Friday, March 22, 2013
Mr. Rogers Week Day #2: Re-Humanizing Children
What were my friends saying? They were referring to a very young child as, "it."
"Until it has a personality," they said, "It's not a human being."
Apparently, having human feelings doesn't count as having a personality.
I can't judge my friends too harshly for their view. After all, most of us have some nasty blind spot or another, and there's certainly nothing wrong with how they treat the children in their life. Furthermore, they were merely putting voice to something that is a very common cultural prejudice: children aren't people, except insofar as they can be useful and/or communicate themselves to us in terms that fit into our adult socialization.
My friends aren't the only ones afflicted with this kind of thinking. In college, I knew a girl who referred to pregnancy as being infected with a parasite, and I've seen plenty of women resort to expressing similar ideas as a means of defending their lack of interest in motherhood - a choice which shouldn't need a defense in any sane society. I've seen men earnestly suggest that children have no rights and should be treated, like livestock, as the property of their parents. And though I'm pro-choice, I honestly find jokes about "post birth abortion" to be in very poor taste.
Culturally, this bleak, cruel view of children is demonstrated in how we treat them. We're not that far out from the days of common folk-wisdom like, "children should be seen and not heard," or from the times when children were born in order to serve as, essentially, slave labor on farms. Much of our world still sees children as no better than slaves, and there are those who would chip away at child labor laws even in the first world. Infant genital mutilation, in both boys and girls, is justified on the grounds that they "won't remember," despite ample medical evidence to the contrary (there are different kinds of memory).
What people seem to forget, of course, is that what happens to human beings as children shapes them into the adults they will become. We know this, of course, well enough to say it, but we seem to lack much in the real application of this knowledge.
Fred Rogers understood it, though, and this was the whole reason for his career.
Now, a somewhat lesser-known fact about the man is that he had some professional education in child development. He got this at a time when the prevalent academic approach would have focused most strongly on traditional psychoanalytic models. This is very dear to my heart, of course, because I've studied these myself and found an incredible amount of merit in them. These old-school models, in my opinion, are the real deal in terms of scientific understanding of the human psyche. Modern forms of therapy sometimes like to make a big show of rejecting traditional psychoanalysis, but they often unwittingly build their models and techniques on the basis of things that psychoanalysis has taught us in the first place.
One problem with psychoanalysis, of course, is that it can be cold and unfeeling, overly intellectual, even seemingly judgmental. Analysis, even very accurate analysis, is a hard and bitter pill to swallow if it comes without the warmth of human love and connection. Scientific language has very limited power when it comes to the heart. It's also pretty damn useless when it comes to working with children.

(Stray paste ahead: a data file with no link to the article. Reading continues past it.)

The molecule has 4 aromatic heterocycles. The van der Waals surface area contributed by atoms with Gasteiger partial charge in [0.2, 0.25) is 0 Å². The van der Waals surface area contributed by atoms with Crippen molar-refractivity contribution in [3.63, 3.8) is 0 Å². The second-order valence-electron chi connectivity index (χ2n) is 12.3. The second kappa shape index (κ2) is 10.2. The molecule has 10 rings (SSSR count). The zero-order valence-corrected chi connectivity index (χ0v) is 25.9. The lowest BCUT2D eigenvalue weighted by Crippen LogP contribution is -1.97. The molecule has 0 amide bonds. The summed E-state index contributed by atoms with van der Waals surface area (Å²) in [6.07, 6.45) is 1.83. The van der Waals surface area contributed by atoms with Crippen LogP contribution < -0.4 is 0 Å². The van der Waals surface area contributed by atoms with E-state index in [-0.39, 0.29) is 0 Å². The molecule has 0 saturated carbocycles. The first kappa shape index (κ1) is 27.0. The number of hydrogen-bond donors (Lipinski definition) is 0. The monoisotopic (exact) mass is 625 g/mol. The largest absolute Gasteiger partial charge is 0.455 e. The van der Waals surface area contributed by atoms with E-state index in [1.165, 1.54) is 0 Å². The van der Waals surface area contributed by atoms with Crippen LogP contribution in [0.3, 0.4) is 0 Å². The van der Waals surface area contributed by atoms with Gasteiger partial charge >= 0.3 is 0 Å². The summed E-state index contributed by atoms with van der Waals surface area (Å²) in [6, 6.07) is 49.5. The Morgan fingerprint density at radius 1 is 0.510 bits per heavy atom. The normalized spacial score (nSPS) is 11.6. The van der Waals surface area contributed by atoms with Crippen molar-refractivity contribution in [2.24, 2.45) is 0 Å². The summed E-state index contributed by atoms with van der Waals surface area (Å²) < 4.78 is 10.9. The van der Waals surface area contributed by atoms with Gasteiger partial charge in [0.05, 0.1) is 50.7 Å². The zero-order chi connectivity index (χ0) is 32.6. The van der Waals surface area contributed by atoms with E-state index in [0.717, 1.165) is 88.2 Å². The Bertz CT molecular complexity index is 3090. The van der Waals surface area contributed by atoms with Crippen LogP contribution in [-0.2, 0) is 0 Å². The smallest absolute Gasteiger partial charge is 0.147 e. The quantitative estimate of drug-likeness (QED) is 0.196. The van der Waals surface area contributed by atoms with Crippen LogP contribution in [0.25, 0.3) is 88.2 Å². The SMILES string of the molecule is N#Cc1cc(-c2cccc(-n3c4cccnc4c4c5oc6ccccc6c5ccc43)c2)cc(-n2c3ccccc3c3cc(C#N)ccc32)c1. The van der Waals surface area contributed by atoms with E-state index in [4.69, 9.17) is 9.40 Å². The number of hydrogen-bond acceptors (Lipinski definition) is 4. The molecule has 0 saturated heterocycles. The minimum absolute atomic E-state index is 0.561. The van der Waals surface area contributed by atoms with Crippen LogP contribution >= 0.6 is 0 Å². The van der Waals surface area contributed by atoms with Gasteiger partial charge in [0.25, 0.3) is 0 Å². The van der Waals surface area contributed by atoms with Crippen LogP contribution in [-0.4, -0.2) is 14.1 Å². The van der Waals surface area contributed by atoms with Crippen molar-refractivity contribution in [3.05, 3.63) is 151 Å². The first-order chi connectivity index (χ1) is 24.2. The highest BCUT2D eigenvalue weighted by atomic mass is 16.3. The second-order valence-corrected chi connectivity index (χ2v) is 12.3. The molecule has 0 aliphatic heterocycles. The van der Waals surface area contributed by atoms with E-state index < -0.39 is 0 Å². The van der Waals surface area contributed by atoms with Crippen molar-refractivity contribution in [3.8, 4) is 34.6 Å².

I mean...can you imagine?
"Okay, little Cindy, I've been thinking about our last session together and based on what we talked about, I'd like you to consider the possibility that you're experiencing some ambivalent emotions towards your parents as a result the social challenges you're facing at daycare. You find the experience of this ambivalence confusing and intolerable, so you're splitting your emotions into a black and white conception of your parents as "good" and your daycare providers as "bad.""
Nobody tries to use this sort of language with children. Why we try to use it to talk to the scared children inside adults is beyond me...
The language we do tend to use with children isn't much better. Sure, we know how to speak with simple enough words, but rarely do we have the ability to tap into what a child truly feels. You might think we could all do this easily, having once been children ourselves, but we are unwilling, or psychologically unable, to be in touch with those past emotional experiences.
The answer to why this is the case is as obvious as it is often overlooked:
CHILDHOOD IS INCREDIBLY FUCKING SCARY!!!!
Everything is new. You LITERALLY don't know which way is up until someone teaches you, you don't know which things will hurt you and how long pain will last when it comes. You're trying to make sense of it all, but the rules keep changing. You reach out for support and understanding, but chances are the adults around you don't get why you're so scared and confused because somehow, this chaotic nightmare makes sense to them. Sometimes, they get frustrated with you for how you feel and you have no way of knowing if that means you'll be abandoned to your own highly insufficient devices at any moment.
We all know this. We all remember this on a visceral, emotional and deeply-buried level that we sure as hell don't want to face. The cultural and personal process of dehumanizing children supports this denial. After all, isn't it easier to think of a child as an "it," as a smelly and unthinking little animal who screams for no reason, than it is to remember that once upon a time, each of us was that same frightened and helpless little creature?
What kind of courage is there, then, in a person who not only faces this horrifying fray of early emotions, but makes it his life's work to guide people through it, doing so every day with both sufficient strength and infinite gentleness?
What kind of courage does it take to become the sort of person who can do that?